Over my winter break, I went home to the United States. It was an absolutely wonderful trip, and I’m so glad that I went. I was originally not planning on going home over vacation, because I felt I should use the time to travel within Asia. But, tickets were cheap, and I was homesick. And I made the right decision – it was a fantastic trip, and completely worth the jet lag. I was able to go for two and a half weeks, stopping in San Diego CA, Santa Fe NM, and Denver CO. It was a perfect tour across the Southwest, stopping in all the places that feel like home and getting to see everyone that I love. My trip once again made me realize how lucky I am for everyone in my life – for my loving, supportive family, and for all of my fantastic friends.
My mom was waiting to pick me up at LAX, and after a reunion hug like something out of Love Actually, we drove (or she drove, I slept) down to San Diego, where my mom and brother live. I stayed in San Diego for six days, spending quality time with my mom and brother and doing all kinds of Christmas-y stuff. We bought and decorated a Christmas tree, decorated the house, and listened to Ella Fitzgerald, our holiday favorite. I went to the Christmas party at my mom’s work, and we went shopping for all of the American things I missed. We had a lovely Christmas Eve celebration together. We went to an evening church service, then went home and cooked dinner and opened presents. I was happy that I got to have a real Christmas after all.
On Christmas day, my brother and I flew to Santa Fe, NM, where we grew up and my dad still lives. We had a delicious Christmas dinner at a Mexican restaurant. Santa Fe was freezing cold, but beautiful, and the stars were out in all their glory. The next day, we drove out to the house where I grew up in Galisteo, which is truly the middle of nowhere. It is a simply stunning landscape, and I appreciate it in a whole new way after living in Tokyo. There is just SO MUCH SPACE – really nothing but space, and sky and cacti and mountains. It felt like the sky was going to swallow me up whole.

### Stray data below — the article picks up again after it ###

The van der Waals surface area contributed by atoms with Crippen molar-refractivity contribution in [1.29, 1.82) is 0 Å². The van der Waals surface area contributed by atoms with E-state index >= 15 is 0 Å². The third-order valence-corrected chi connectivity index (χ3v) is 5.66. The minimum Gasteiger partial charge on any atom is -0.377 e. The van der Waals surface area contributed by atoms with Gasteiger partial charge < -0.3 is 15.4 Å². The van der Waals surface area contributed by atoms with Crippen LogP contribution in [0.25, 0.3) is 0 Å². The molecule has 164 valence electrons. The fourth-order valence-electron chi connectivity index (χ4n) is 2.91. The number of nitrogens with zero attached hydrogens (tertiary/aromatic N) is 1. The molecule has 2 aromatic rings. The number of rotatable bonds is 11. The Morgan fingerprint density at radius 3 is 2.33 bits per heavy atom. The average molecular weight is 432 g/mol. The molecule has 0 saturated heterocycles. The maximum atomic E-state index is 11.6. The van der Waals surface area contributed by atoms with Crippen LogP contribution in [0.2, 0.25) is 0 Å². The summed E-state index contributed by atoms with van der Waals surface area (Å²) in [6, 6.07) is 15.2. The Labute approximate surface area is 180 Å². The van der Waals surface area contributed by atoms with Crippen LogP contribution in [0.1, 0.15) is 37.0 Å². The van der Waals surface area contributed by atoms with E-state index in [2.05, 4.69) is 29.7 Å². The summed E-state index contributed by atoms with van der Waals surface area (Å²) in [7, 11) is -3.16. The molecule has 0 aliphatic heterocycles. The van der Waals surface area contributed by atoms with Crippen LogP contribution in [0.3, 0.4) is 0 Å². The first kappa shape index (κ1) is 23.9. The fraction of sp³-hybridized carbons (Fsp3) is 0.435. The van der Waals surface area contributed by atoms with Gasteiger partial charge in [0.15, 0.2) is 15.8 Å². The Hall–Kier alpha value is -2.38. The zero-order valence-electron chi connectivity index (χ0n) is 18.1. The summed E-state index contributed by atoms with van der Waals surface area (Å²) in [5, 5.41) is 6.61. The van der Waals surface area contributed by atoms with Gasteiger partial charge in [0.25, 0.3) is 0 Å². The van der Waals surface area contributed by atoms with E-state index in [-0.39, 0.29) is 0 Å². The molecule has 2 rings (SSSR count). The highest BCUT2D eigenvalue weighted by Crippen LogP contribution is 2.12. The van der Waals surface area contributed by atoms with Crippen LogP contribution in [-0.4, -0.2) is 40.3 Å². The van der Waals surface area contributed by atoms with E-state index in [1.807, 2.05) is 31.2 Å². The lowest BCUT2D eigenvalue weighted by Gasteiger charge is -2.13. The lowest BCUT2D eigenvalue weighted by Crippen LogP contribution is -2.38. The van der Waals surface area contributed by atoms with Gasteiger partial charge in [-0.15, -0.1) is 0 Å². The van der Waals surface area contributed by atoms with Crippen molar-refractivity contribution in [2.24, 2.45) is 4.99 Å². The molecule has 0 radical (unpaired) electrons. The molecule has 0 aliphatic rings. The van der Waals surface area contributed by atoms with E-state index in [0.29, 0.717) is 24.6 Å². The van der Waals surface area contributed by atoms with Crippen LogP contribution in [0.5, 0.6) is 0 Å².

I spent five days in Santa Fe, and was able to catch up with some of my best friends from childhood and high school. We had an old-times sake reunion party at my dad’s house, because that’s where we always used to party in high school (sorry Dad…). We laughed and reminisced and had a wonderful time. My brother and I went to check out Meow Wolf, a very popular interactive art exhibit put on by a local art collective. It is an old building that was bowling alley when I was growing up, and now it’s a super trendy attraction getting a lot of national attention. It was a very cool exhibit, and I would recommend checking it out.
Just before New Years, my brother and I parted ways, him heading to San Francisco to see his friends, and me heading to Denver to see mine. It was a beautiful, sunny, warm winter day when I arrived in Denver, and it made me remember everything I love about the city. I had the most wonderful New Year’s Eve celebration. It was just three of my closest friends and I. We went to the Brown Palace, the one of the nicest hotels in Denver, and were lucky enough to get a spot in the cigar bar. We were dressed to the nines, drank champagne and smoked cigars, and were just generally classy AF. It was an absolutely perfect way to ring in 2017.